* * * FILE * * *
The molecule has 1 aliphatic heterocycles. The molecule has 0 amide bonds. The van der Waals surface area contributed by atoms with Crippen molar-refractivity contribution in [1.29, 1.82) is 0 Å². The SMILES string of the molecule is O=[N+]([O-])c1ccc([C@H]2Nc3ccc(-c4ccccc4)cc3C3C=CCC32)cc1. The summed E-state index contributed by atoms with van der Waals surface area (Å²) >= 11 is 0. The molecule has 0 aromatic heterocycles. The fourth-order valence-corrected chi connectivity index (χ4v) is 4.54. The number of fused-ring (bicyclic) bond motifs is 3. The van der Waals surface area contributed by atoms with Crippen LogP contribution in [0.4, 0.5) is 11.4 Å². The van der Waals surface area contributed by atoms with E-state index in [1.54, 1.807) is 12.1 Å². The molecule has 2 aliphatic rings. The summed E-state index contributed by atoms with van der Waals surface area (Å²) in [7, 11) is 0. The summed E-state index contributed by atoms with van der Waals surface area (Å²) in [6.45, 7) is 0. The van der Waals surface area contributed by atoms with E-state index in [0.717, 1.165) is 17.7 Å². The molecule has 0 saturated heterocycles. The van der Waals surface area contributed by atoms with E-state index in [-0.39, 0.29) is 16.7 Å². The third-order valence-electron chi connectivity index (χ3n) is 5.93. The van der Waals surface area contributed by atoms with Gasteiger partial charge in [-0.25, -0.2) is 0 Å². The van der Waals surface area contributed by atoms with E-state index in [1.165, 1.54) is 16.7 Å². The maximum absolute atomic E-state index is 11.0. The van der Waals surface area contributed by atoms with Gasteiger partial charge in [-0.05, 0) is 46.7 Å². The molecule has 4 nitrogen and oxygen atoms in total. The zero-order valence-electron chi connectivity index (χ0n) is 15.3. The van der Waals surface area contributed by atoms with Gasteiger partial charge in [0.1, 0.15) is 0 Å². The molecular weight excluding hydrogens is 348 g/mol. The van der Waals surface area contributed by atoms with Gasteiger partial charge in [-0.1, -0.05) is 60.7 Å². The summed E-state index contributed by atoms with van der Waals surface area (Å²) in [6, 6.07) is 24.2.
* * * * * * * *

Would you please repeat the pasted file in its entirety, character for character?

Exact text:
The molecule has 1 aliphatic heterocycles. The molecule has 0 amide bonds. The van der Waals surface area contributed by atoms with Crippen molar-refractivity contribution in [1.29, 1.82) is 0 Å². The SMILES string of the molecule is O=[N+]([O-])c1ccc([C@H]2Nc3ccc(-c4ccccc4)cc3C3C=CCC32)cc1. The summed E-state index contributed by atoms with van der Waals surface area (Å²) >= 11 is 0. The molecule has 0 aromatic heterocycles. The fourth-order valence-corrected chi connectivity index (χ4v) is 4.54. The number of fused-ring (bicyclic) bond motifs is 3. The van der Waals surface area contributed by atoms with Crippen LogP contribution in [0.4, 0.5) is 11.4 Å². The van der Waals surface area contributed by atoms with E-state index in [1.54, 1.807) is 12.1 Å². The molecule has 2 aliphatic rings. The summed E-state index contributed by atoms with van der Waals surface area (Å²) in [7, 11) is 0. The summed E-state index contributed by atoms with van der Waals surface area (Å²) in [6.45, 7) is 0. The van der Waals surface area contributed by atoms with E-state index in [0.717, 1.165) is 17.7 Å². The molecule has 0 saturated heterocycles. The van der Waals surface area contributed by atoms with E-state index in [-0.39, 0.29) is 16.7 Å². The third-order valence-electron chi connectivity index (χ3n) is 5.93. The van der Waals surface area contributed by atoms with Gasteiger partial charge in [-0.25, -0.2) is 0 Å². The van der Waals surface area contributed by atoms with E-state index in [1.165, 1.54) is 16.7 Å². The maximum absolute atomic E-state index is 11.0. The van der Waals surface area contributed by atoms with Gasteiger partial charge in [-0.05, 0) is 46.7 Å². The molecule has 4 nitrogen and oxygen atoms in total. The zero-order valence-electron chi connectivity index (χ0n) is 15.3. The van der Waals surface area contributed by atoms with Gasteiger partial charge in [0.1, 0.15) is 0 Å². The molecular weight excluding hydrogens is 348 g/mol. The van der Waals surface area contributed by atoms with Gasteiger partial charge in [-0.1, -0.05) is 60.7 Å². The summed E-state index contributed by atoms with van der Waals surface area (Å²) in [6, 6.07) is 24.2.